How Long-Term Care Insurance Works

Each long-term care insurance policy is slightly different, but most benefits kick in based on a similar definition of “disability”: either you have severe cognitive impairment or you need help with at least two daily living activities. These activities include bathing, dressing, eating or using the bathroom.

In other words, you don’t just automatically receive the benefits when you think you could use some help or when you move into a retirement community. Policies are typically purchased with fixed daily benefits for a fixed period of time such as three years or five years.

Can You Cover These Costs Without It?

On an hourly, daily and monthly basis, the cost of the kinds of services covered by long-term care insurance really add up.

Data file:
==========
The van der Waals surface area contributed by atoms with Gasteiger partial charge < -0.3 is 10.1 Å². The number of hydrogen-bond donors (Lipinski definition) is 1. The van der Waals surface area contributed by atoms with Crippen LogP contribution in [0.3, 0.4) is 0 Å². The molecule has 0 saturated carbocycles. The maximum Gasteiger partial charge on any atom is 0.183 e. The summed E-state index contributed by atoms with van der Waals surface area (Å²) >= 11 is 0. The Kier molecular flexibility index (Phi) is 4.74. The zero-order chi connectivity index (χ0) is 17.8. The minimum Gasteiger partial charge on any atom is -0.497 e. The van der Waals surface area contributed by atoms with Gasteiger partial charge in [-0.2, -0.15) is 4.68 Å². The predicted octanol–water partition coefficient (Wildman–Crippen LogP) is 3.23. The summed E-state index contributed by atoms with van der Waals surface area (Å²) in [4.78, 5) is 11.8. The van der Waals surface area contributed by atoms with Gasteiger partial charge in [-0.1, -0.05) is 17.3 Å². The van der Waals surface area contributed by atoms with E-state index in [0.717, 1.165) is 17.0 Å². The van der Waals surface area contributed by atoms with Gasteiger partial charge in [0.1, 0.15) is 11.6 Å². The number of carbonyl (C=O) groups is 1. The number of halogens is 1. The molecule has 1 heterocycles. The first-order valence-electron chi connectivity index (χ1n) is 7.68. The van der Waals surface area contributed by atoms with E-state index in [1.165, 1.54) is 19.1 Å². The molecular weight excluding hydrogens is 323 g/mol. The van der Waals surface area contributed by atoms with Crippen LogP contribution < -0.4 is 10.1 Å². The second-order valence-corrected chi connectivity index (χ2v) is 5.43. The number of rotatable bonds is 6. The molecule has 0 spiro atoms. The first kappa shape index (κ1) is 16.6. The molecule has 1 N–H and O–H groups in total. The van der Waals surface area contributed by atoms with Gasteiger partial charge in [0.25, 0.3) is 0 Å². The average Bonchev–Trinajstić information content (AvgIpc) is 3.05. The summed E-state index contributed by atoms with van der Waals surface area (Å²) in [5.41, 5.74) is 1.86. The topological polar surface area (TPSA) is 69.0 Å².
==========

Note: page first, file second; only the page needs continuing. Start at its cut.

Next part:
A 2012 MetLife Survey of Long-term Care Costs found:
The national average monthly base rate in an assisted living community cost $3,550 in 2012.

The national average daily rate for a private room in a nursing home cost $248; a semi-private room ran $222 per day.

The national average daily rate for adult day services was $70.

The national average for hourly rates for home health aides was $21.

While many people recognize the value of having insurance coverage to help pay for their care when they age, not everyone purchases it.

A 2012 Generational Research project by Financial Finesse showed that just 10 percent of people age 45 to 54 have purchased long-term care insurance, and only 16 percent of people age 55 to 64 have it.

Why are people forgoing coverage? It comes down to cost, according to the AARP.

How Much Does Coverage Cost?